It is important that Benedict XVI wasn’t claiming these principles as exclusively Christian – he was drawing attention to their roots in order to show that secularity was originally in constructive dialogue with religion. This is genuine dialogue; it works both ways. He also claims that the discovery of these principles were a welcome corrective for Christianity, giving “reason” its “own voice” for the public square. To remove religion from the EU constitution meant the self-understanding of European nations was left “incomplete” and suffered a “radical” self-estrangement or “detachment”.
From this diagnosis of the problem, he moves on to a proposed solution. The Pope did not suggest the clock should be turned back. As put by Marcello Pera, “it is impossible to resolve these issues” with a return to a premodern “harmony between reason and faith”. But, he argued that secular societies could recall that their fundamental moral convictions are rooted in what people once took to be the preserve of faith.
The fruits of this recollection could take shape, he suggested, by revisiting an old maxim from the Enlightenment itself. Late 18th century moral philosophers had sought to establish ethical norms for human life now that people live “as if God does not exist” (etsi Deus non daretur). In 2005, however, the encroachments of the security state and the intransigent divisions around bioethics, particularly, showed that these secular ethical norms had run their course. There was need for a renewed conversation with faith to save secular democracy from destroying itself.
For this reason, he argued that it was time to “reverse the axiom of the Enlightenment” – asking people to live “as if God does exist” (etsi veluti si Deus daretur). Pera fleshes this out in a bit more detail, saying that while for a person “inside the Church” ethical norms are rooted in the Christian God, for someone “outside the Church” they are rooted in “conscience”. Benedict XVI thus suggested that there is always a measure of faith at work, even in those who do not believe in God, as assent to fundamental moral convictions. Similarly, developments in science and society mean there needs to a good measure of reason employed by people of faith, in responding to the changing needs of the world.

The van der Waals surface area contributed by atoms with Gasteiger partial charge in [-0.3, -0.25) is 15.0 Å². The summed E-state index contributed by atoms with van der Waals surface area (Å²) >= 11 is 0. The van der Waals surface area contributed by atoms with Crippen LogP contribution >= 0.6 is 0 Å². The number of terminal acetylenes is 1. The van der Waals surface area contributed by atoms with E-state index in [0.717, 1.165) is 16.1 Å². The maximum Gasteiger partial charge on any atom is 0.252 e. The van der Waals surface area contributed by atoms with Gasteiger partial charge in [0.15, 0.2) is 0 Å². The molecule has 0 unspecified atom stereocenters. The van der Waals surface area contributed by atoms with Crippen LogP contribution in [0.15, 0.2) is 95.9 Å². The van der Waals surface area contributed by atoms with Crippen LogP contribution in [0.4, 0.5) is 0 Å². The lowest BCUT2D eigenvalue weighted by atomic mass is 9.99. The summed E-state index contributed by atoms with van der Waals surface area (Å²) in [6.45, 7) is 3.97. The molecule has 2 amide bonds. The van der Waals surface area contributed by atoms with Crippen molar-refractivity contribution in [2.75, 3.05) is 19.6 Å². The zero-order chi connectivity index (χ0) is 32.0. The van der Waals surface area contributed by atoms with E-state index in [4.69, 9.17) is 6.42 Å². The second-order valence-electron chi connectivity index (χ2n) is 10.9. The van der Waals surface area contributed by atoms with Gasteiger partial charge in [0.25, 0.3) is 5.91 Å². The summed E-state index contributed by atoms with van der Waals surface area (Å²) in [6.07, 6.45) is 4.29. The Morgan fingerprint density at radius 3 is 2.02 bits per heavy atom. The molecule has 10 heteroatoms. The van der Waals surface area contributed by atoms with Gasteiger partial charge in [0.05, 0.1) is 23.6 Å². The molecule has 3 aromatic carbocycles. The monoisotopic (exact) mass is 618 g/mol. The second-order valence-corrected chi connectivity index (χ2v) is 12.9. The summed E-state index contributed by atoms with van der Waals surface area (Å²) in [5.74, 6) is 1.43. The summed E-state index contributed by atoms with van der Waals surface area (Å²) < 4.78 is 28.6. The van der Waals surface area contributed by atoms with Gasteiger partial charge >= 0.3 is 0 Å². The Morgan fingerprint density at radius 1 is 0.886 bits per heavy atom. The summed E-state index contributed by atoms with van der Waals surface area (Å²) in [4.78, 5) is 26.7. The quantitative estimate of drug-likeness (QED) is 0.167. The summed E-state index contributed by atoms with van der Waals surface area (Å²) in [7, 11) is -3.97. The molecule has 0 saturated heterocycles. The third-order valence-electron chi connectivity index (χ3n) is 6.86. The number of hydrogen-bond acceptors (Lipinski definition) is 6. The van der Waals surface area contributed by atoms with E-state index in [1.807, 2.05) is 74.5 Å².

This lecture gives a helpful example of the more dialogical or accommodating side to his thought, which has been lacking in much media coverage in recent days. That said, it is not invulnerable to critique. One such line of questioning surrounds the European focus. This was a perfectly reasonable response to set of decidedly European problems in 2005. But we might ask how well it can function in a Church which will in future belong much more to the global south.
The development of secular liberal democracy has undergone very different trajectories outside of Europe and the USA. Some point out that “secularity” as a concept has very little purchase at all in other contexts. One of those most interesting representatives of this position is one of Benedict XVI’s own protégés, Cardinal Robert Sarah, from the majority Muslim country of Guinea in West Africa. Sarah claims that, for many Africans at least, God has never been reduced to “a mere rational hypothesis”. In Africa, “nothing is profane” and “everything is sacred”, for in many African cultures people simply don’t “understand a world without God”. This doesn’t mean Benedict XVI’s attempted rapprochement with liberal democracy is without value. But it does show that, twenty years later, there is every reason to believe the 21st century will continue to be far less secular than was predicted in the preceding century.
Note: This piece gives the views of the author, and not the position of the LSE Religion and Global Society blog, nor of the London School of Economics.